Finally DeviantArt is covered in ads. It is never good to having someone else's ad competing with your work. Additionally some people are instantly turned off by the sight of an ad, and this could easily effect their option/take on your work.
Is much like DeviantArt only it is even less popular. It is not the easiest site to navigate, it's internal search engine is nearly useless (unless you are looking to buy 3D model files... which unless this is what you're trying to sell isn't much help), accounts display identically to each other making you just another user, and it is covered in ads (and as most of these are internal ads, they end up being for 3D models of nearly naked girls... not a good initial impression for a potential client).
The format of the site is a hold over to the site's origins in the late 90's, and it still feels like a bit of a 90's site in places. This also adds navigation and use problems for more modern net users.
The biggest reason not use Renderocity as your central portfolio is that pieces from this site do not readily show up in Google searches!!! Nuff said really.
If I had to pick Flickr or DeviantArt I'd go (and have) with Flickr. It is a much friendlier to navigate site than DeviantArt for new users, its account display is much cleaner than DeviantArt, and it doesn't have ads. All this said don't use it as your main portfolio!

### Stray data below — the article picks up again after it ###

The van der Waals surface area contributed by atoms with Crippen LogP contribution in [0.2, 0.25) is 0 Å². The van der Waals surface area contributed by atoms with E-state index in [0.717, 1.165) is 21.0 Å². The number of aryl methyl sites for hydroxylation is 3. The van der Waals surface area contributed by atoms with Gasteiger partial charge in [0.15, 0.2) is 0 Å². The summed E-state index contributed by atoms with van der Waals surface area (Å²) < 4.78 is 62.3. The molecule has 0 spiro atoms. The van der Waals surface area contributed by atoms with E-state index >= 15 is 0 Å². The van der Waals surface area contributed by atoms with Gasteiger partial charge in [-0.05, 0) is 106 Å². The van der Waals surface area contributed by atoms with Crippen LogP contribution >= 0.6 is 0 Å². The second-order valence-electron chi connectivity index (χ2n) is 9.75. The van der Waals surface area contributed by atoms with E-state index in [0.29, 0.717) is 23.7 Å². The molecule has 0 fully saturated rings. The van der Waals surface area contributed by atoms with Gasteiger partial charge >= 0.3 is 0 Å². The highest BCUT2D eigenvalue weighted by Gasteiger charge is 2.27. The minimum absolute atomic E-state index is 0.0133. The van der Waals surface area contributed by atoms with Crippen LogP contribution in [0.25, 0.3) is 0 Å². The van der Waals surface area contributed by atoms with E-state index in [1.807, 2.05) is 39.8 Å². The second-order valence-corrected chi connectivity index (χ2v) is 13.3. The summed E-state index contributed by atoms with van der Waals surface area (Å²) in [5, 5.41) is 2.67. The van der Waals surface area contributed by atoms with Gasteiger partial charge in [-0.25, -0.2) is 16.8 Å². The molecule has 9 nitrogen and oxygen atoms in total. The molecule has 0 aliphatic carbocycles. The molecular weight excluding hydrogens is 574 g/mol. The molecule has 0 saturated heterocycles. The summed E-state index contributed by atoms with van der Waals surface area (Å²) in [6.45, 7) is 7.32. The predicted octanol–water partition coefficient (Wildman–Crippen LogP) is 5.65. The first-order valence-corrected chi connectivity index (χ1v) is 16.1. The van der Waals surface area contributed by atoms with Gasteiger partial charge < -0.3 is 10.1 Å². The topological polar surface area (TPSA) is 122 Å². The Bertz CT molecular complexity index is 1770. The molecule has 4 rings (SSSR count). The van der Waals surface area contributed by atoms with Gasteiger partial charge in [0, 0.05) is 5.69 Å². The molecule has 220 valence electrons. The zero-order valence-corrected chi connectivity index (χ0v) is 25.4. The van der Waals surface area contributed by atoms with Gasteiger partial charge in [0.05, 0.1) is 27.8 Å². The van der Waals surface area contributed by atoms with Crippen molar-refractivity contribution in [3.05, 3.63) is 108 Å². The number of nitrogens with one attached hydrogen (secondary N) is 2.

While easier to get around intuitively than DeviantArt, Flickr still suffers some navigation problems. These are mostly due to bell and whistle options on the sidebar. Flickr gives too many options that have the potential to send your visitors away from work and even worse possibly to other peoples work!
Flickr also really suffers the uniformity problem. Your account displays exactly the same to a visitor as every other Flickr user's.
I've had a flickr account for 5 years now, and I've gotten no action off it other than that Alien archeology show wanting to use my stuff... for free no less GRRRRRR!!!
ART Evolved (or any other joint community blog)
I've got to be honest, we here at AE are not a good option as a central portfolio (I tried it). Here you are competing with everyone else on the blog, and while we provide an individual flair from other palaeo-blogs, we can't do so for our individual members within the site. While we label all the work on this site, if a visitor isn't paying close attention they might miss who the artist of an individual piece was.
Best again to get your own site or blog, and use us as an auxiliary form of advertisement for it.
These sites do have their uses though!
Now don't get me wrong, I'm not saying never use these or similar site (especially ART Evolved :P) at all. They all definitely serve purposes a dedicated portfolio site never could.
They are all great means of networking with other artists (DeviantArt and AE in particular). There certainly can be no replacement for the feedback, idea sharing, and inspiration of discussing art with like minded peers on venues like these.
They are definitely a good secondary advertising and promotion location. In fact when it comes to getting soft hits on your portfolio and main site all the above are great places to have a secondary galleries up and running. Just make sure you link back to your main site on all of them.
All I'm saying is that when it comes to getting yourself out, make sure it is just you you're putting out there! Start up your very own site...
Use all the sites I listed here as backups and/or supplementary tools in promoting your art. Just remember if you want to stand out, you typically need to stand alone.